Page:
Drink up this January event juice to fuel youJan 25, 2023 05:00PM ● By FunTimes Staff
January is flying by like a rocket ship. Your “Dry January” vow is almost over. And you’re in the home stretch with that new exercise kick that includes a diet of more shredded salad than Roger Rabbit can eat. You’ve been good, so far, tossing out those sinful Belgium chocolates that were calling your sweet name. And you visited your parents at least 10 times already. That’s what New Year’s resolutions look like. If any of your resolutions include getting out into the community more often, then we can help with that. Here are some free events in the new year that are waiting for you – guilt-free.
But before venturing out to these in-person activities, please respect the ongoing pandemic safety protocols, and check individual event-attending instructions with the organizers. As a general rule: If you feel unwell, please do not attend in person.
Campaign for Working Families takes the sting out of taxe$
Getting the word out, so everyone knows about this program, is important. The EITC is the focus of its annual Earned Income Tax Credit Day event on January 27th. Under EITC, a family can get $6,728 back on its tax returns. Those who are single with no kids can receive even more. In 2022, CFW helped secure an impressive $47.5 million in various tax refunds. The backbone of CWF are volunteers who fill a host of key roles: They prepare taxes or assist preparers, greet taxpayers at appointments, assist in a call center and more. Free, 11 a.m. Earned Income Tax Credit Day, CWF’s Center City Tax Site, 1415 N Broad Street/Leon H. Sullivan Building. For more info about EITC Day, volunteering or CWF’s services: 215-454-6483 or cwfphilly.org.
Poetry with purpose
January 28, 2023. Catch up on your Iambic pentameter with Live Poetry Event with Maria James-Thiaw, Anthony Cappo and Ann E. Michael. The accomplished James-Thiaw is the author of Count Each Breath and an award-winning poet, performer and playwright. She has penned four poetry collections; her work has been published in journals and anthologies including Black Lives Have Always Mattered, and Essential Voices: A Covid19 Anthology. Poems from her play, Reclaiming My Time: An American Griot Project earned the Art of Protest Award from Penn State University’s Center for American Literary Studies in 2018. Free, 7 p.m. to 9 p.m., Fergies Pub, 1214 Sansom St., 215-928-8118 or Event Website.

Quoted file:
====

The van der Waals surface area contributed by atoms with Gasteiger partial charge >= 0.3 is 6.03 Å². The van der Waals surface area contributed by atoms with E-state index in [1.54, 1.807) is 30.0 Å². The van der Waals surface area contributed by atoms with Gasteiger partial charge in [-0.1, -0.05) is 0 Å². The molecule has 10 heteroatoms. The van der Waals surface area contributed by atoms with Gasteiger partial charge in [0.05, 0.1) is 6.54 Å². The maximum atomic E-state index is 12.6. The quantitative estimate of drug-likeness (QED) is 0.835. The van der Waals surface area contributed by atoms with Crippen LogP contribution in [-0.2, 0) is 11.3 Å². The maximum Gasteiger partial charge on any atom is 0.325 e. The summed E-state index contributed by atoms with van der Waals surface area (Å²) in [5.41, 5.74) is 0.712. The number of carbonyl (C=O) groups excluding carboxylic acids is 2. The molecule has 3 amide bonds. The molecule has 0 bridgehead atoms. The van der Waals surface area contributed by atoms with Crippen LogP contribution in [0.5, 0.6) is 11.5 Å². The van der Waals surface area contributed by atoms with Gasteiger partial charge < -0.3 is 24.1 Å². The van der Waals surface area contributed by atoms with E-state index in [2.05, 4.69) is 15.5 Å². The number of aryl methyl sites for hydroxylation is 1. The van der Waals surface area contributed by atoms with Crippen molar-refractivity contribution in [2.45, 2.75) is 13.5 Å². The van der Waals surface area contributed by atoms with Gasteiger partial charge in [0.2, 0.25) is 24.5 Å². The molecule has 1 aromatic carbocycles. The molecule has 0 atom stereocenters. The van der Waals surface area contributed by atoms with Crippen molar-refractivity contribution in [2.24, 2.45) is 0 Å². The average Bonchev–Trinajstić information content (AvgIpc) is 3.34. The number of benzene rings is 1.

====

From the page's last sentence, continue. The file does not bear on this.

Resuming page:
ENAensemble’s Serial Opera Project is celestial
January 25, 2023. ENAensemble presents its second Serial Opera Project, a multi-month performance of a new chamber opera written by three composer-librettist teams focusing on the theme of “the celestial.” Sounds heavenly! Each performance will feature a premiere of the next part of the opera, as well as selected chamber works and a song for voice and one instrument as part of ENAensemble’s New Song Series. Got all of that? Free, 4:45 p.m. to 7 p.m., Parkway Central Library (Music Dept.), 1901 Vine St., 215-686-5316 or e-mail: [email protected] or freelibrary.org.
Courtesy of Bryan Collier, from his book I, Too, Am America by Langston Hughes & Bryan Collier
The stories & history of Black Lives Matter movement
Free Library of Philadelphia staffers have compiled a list of 40 organizations and initiatives (with website links) featuring books, films, educational resources, organizations, blog posts, historical documents and images to provide context and connections to #BlackLivesMatter.
The pivotal movement occurred in 2013 in response to a jury’s decision to acquit the armed civilian who murdered teen Trayvon Martin. Though activists and organizers have resisted the long history of police violence against Blacks in the United States since the first police force formed in the 1830s, the police killings in 2014 and 2015 of Eric Garner, Michael Brown, Tamir Rice, Laquan McDonald, Walter Scott, Freddie Gray, Sandra Bland and Philando Castile spurred an unprecedented #BlackLivesMatter’s international movement against police brutality. Following the murders of George Floyd, Breonna Taylor and Ahmaud Arbery, the 2020 #BlackLivesMatter protests evolved into the U.S.’s largest social movements, with millions of people expressing themselves, highlighting systemic racism, White supremacy and anti-Black violence. Free. Parkway Central Library, 1901 Vine St.,1-833-825-5357 or freelibrary.org.